Author: migo (Mikhael Goikhman)
Date: 2003-Nov-13 12:35:04

This is an easy puzzle. I solved the first part in 3 minutes, so I invented
the second part to make it more interesting. You are, of course, not
limited in time.

(1). This number has 10 digits. The first digit is how many '1's this 
number has, the second digit is how many '2's this number has and so on,
the 10-th digit is how many '0's this number has. Find this number.

Hint/clarification: you may change the puzzle and find the number the first
digit of which means the number of zeros, and so on, the 10-th digit means
the number of '9's. You should get the same answer just rotated in 1 digit.

For the sake of completeness, the number may start with zero if needed.

(2). Optionally, prove there is only one solution.

Please do not post the solution before 16 November 2003.


Author: bandsmer (Michael Bandsmer) Date: 2003-Nov-13 18:28:38 I've found a solution to your problem by trial and error. Finding a proof that it's the only solution may take a bit longer though... :-)
Author: migo (Mikhael Goikhman) Date: 2003-Nov-14 00:37:19 Does anyone else work on this problem? Tommorow I will post one hint that may help with the proof part.
Author: dudzus (Heiko Dudzus) Date: 2003-Nov-14 09:15:07 I got a solution. Not by trial and error :-/ I have a constructing proof that there is only one solution.
Author: jason (Jason Jordan) Date: 2003-Nov-14 09:22:11 I also have a "constructive" proof that there is only one solution. If there is a nicer proof, I would like to see it. :-)
Author: dudzus (Heiko Dudzus) Date: 2003-Nov-14 09:44:16 Hmmm. I'm ashamed: I'll have to think it over. (BTW: One say "constructive"? thx.)
Author: jason (Jason Jordan) Date: 2003-Nov-14 09:58:03 > (BTW: One say "constructive"? thx.) I just mean that it's not so much a constructive proof as it is an exhaustive search of the solution space. Brute force, while a valid method of proof, is not very elegant. That's why I put quotes around the word "constructive". ;-)
Author: migo (Mikhael Goikhman) Date: 2003-Nov-14 14:23:45 My proof is not very compact/constructive/formal either. But it's correct. I know for sure it takes me less characters/time to write a script searching for all solutions than to formalize the proof. :) A hint that may help to start with a proof is: Think what should be the sum of digits in the requested number.
Author: tomc (Tom Carmichael) Date: 2003-Nov-14 17:06:13 I guess I've also been looking something 'formal' in the proof. An enumeration of cases is legit, but tedious. :-) It's certainly possible to show via proof by contradiction some numbers which cannot be in the final solution, but I'm not far enough down those roads to show that the solution is unique. Back to the drawing board... Tom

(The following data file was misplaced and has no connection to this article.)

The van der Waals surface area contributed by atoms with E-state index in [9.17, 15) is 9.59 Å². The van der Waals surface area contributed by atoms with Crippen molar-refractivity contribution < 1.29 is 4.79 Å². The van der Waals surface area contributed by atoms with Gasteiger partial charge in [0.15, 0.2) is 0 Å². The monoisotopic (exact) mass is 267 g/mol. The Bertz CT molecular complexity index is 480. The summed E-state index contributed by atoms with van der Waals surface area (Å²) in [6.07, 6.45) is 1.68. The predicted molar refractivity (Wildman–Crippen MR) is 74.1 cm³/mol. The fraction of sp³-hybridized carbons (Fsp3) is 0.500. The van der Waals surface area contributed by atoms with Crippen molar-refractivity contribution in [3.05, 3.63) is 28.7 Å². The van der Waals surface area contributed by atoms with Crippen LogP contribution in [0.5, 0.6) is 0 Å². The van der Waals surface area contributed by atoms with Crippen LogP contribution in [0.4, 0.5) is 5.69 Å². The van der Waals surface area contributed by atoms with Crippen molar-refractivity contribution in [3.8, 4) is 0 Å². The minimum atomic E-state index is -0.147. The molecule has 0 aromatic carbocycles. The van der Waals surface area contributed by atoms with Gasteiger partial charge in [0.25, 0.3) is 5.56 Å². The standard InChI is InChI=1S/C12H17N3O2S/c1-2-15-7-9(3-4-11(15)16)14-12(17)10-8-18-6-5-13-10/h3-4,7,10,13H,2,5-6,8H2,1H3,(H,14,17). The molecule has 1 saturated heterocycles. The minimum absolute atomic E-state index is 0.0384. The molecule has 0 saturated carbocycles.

Author: dudzus (Heiko Dudzus) Date: 2003-Nov-14 19:01:02 Yes, I've finally found a proof. Constructive at the end, kind of formal trial and error in the middle. As mathematician I can't stop searching for a neat formal way to prove it. :)
Author: bandsmer (Michael Bandsmer) Date: 2003-Nov-15 00:22:09 I've finally found some time to put together a nice clean proof that constructs the solution and proves it is unique. (And it's not a brute force search.) I'll post the proof sometime after Nov 16. Mike
Author: migo (Mikhael Goikhman) Date: 2003-Nov-15 02:08:43 I will not post any more hints, but the following entertaining info may be used as a hint or as a new challenge. As I expected, writting a script was an easy and quick task, so now I have some generic results. If we take a number consisting of N digits (including systems with the base greater than 10) then the number of solutions is: N=1 no solutions N=2 no solutions N=3 no solutions N=4 2 solutions N=5 1 solution N=6 no solutions N=7 1 solution N=8 1 solution N=9 1 solution N=10 1 solution <- this is what you should find N=11 1 solution N=12 1 solution All solutions with N>=7 are basically the same solution, so if you only want to find a solution for N=10, it is probably easier to do it for N=7 or N=8. :) Try to solve the task for N=4 and N=5 too, should be easy.
Author: migo (Mikhael Goikhman) Date: 2003-Nov-16 12:47:53 In this message I will use the puzzle variant that starts with 0, not 1. The required number is 6210001000 (or 2100010006 in the original rules). Solutions for other N: N=4 1210, 2020 N=5 21200 N>7 3211000, 42101000, 521001000, 6210001000, 72100001000... The proof that there is only one solution for N=10 goes like this. The sum of digits in our number should be 10. So look into all numbers the first digits of which is 0, then 1, then 2 until 9. The meaning is the number should include no zeros, one zero, two zeros .. 9 zeros. There are no many cases, so you may complete the proof yourself. :) I do have the complete formal prove, but I prefer to see the other works. There is another way to prove there is only one solution, my script. :) You may access it at ~migo/math/scripts/SelfDescribingNumber . There are two more scripts in this directory that solve problems of expressing of N cents using M coins and solving Egyptian fractions. Depending on the input, all 3 scripts may run either seconds or minutes or hours, so if you want to experiment with them, please use your home machine, do not load freeshell.org. :)
Author: dudzus (Heiko Dudzus) Date: 2003-Nov-16 18:37:57 You can read my proof on http://dudzus.unixcab.org/stuff/self_describing_number.pdf or gopher://sdf.lonestar.org/11/users/dudzus/stuff/self_describing_number.pdf Sorry for my poor mathematical english. I tried to transfer the problem into "linear algebra" but failed.